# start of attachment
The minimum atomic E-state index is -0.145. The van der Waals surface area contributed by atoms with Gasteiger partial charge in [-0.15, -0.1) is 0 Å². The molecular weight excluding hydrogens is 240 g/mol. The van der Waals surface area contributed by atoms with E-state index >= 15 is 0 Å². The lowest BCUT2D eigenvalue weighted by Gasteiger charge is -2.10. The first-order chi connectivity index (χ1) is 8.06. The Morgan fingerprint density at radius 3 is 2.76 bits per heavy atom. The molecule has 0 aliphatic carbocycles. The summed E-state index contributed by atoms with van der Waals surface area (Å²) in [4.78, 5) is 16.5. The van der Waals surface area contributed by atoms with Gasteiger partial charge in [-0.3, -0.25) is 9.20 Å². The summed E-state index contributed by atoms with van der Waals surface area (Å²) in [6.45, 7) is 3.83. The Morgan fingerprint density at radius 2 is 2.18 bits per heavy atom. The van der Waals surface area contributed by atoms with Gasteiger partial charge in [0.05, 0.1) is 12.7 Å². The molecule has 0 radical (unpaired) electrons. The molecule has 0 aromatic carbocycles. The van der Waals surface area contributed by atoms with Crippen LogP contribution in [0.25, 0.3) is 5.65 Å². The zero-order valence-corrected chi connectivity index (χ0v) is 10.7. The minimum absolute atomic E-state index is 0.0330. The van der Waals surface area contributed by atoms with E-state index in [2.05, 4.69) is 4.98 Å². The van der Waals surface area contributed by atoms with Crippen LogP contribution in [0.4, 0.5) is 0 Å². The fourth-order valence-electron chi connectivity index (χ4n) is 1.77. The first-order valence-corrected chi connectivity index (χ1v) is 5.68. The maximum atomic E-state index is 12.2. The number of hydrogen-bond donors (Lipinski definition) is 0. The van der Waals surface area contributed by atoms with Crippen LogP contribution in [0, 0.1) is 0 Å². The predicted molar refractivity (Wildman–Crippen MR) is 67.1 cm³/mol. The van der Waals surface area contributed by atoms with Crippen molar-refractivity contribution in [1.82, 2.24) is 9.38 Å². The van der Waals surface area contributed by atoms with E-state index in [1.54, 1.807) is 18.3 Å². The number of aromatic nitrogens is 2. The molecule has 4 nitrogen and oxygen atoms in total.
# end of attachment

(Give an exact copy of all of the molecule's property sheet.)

The minimum atomic E-state index is -0.145. The van der Waals surface area contributed by atoms with Gasteiger partial charge in [-0.15, -0.1) is 0 Å². The molecular weight excluding hydrogens is 240 g/mol. The van der Waals surface area contributed by atoms with E-state index >= 15 is 0 Å². The lowest BCUT2D eigenvalue weighted by Gasteiger charge is -2.10. The first-order chi connectivity index (χ1) is 8.06. The Morgan fingerprint density at radius 3 is 2.76 bits per heavy atom. The molecule has 0 aliphatic carbocycles. The summed E-state index contributed by atoms with van der Waals surface area (Å²) in [4.78, 5) is 16.5. The van der Waals surface area contributed by atoms with Gasteiger partial charge in [-0.3, -0.25) is 9.20 Å². The summed E-state index contributed by atoms with van der Waals surface area (Å²) in [6.45, 7) is 3.83. The Morgan fingerprint density at radius 2 is 2.18 bits per heavy atom. The van der Waals surface area contributed by atoms with Gasteiger partial charge in [0.05, 0.1) is 12.7 Å². The molecule has 0 radical (unpaired) electrons. The molecule has 0 aromatic carbocycles. The van der Waals surface area contributed by atoms with Crippen LogP contribution in [0.25, 0.3) is 5.65 Å². The zero-order valence-corrected chi connectivity index (χ0v) is 10.7. The minimum absolute atomic E-state index is 0.0330. The van der Waals surface area contributed by atoms with E-state index in [2.05, 4.69) is 4.98 Å². The van der Waals surface area contributed by atoms with Crippen LogP contribution in [0.4, 0.5) is 0 Å². The fourth-order valence-electron chi connectivity index (χ4n) is 1.77. The first-order valence-corrected chi connectivity index (χ1v) is 5.68. The maximum atomic E-state index is 12.2. The number of hydrogen-bond donors (Lipinski definition) is 0. The van der Waals surface area contributed by atoms with Crippen LogP contribution in [0, 0.1) is 0 Å². The predicted molar refractivity (Wildman–Crippen MR) is 67.1 cm³/mol. The van der Waals surface area contributed by atoms with Crippen molar-refractivity contribution in [1.82, 2.24) is 9.38 Å². The van der Waals surface area contributed by atoms with E-state index in [1.54, 1.807) is 18.3 Å². The number of aromatic nitrogens is 2. The molecule has 4 nitrogen and oxygen atoms in total.